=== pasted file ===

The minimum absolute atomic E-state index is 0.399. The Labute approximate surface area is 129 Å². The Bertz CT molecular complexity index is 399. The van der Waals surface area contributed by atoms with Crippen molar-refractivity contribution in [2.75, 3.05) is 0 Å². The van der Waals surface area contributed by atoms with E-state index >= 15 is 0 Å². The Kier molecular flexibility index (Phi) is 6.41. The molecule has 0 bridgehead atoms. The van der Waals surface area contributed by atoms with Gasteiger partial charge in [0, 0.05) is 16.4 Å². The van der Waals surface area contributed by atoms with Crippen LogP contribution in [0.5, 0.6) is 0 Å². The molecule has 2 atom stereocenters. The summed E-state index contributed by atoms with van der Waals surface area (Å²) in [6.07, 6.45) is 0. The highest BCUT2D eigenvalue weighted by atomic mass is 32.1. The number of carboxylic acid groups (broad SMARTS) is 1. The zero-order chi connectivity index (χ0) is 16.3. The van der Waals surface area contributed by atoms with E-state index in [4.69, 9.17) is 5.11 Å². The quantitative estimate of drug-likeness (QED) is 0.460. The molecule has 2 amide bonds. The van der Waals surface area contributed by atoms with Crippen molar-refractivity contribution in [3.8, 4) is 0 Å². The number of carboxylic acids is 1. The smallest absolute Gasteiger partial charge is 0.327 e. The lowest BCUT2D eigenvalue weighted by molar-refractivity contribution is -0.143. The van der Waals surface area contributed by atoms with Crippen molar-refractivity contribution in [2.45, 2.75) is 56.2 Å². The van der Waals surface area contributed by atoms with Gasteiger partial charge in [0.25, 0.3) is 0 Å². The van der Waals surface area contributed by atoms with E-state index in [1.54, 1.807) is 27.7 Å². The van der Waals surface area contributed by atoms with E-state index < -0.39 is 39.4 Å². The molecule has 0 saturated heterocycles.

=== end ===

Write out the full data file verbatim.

The minimum absolute atomic E-state index is 0.399. The Labute approximate surface area is 129 Å². The Bertz CT molecular complexity index is 399. The van der Waals surface area contributed by atoms with Crippen molar-refractivity contribution in [2.75, 3.05) is 0 Å². The van der Waals surface area contributed by atoms with E-state index >= 15 is 0 Å². The Kier molecular flexibility index (Phi) is 6.41. The molecule has 0 bridgehead atoms. The van der Waals surface area contributed by atoms with Gasteiger partial charge in [0, 0.05) is 16.4 Å². The van der Waals surface area contributed by atoms with Crippen LogP contribution in [0.5, 0.6) is 0 Å². The molecule has 2 atom stereocenters. The summed E-state index contributed by atoms with van der Waals surface area (Å²) in [6.07, 6.45) is 0. The highest BCUT2D eigenvalue weighted by atomic mass is 32.1. The number of carboxylic acid groups (broad SMARTS) is 1. The zero-order chi connectivity index (χ0) is 16.3. The van der Waals surface area contributed by atoms with E-state index in [4.69, 9.17) is 5.11 Å². The quantitative estimate of drug-likeness (QED) is 0.460. The molecule has 2 amide bonds. The van der Waals surface area contributed by atoms with Crippen molar-refractivity contribution in [3.8, 4) is 0 Å². The number of carboxylic acids is 1. The smallest absolute Gasteiger partial charge is 0.327 e. The lowest BCUT2D eigenvalue weighted by molar-refractivity contribution is -0.143. The van der Waals surface area contributed by atoms with Crippen molar-refractivity contribution in [2.45, 2.75) is 56.2 Å². The van der Waals surface area contributed by atoms with Gasteiger partial charge in [0.25, 0.3) is 0 Å². The van der Waals surface area contributed by atoms with E-state index in [1.54, 1.807) is 27.7 Å². The van der Waals surface area contributed by atoms with E-state index < -0.39 is 39.4 Å². The molecule has 0 saturated heterocycles.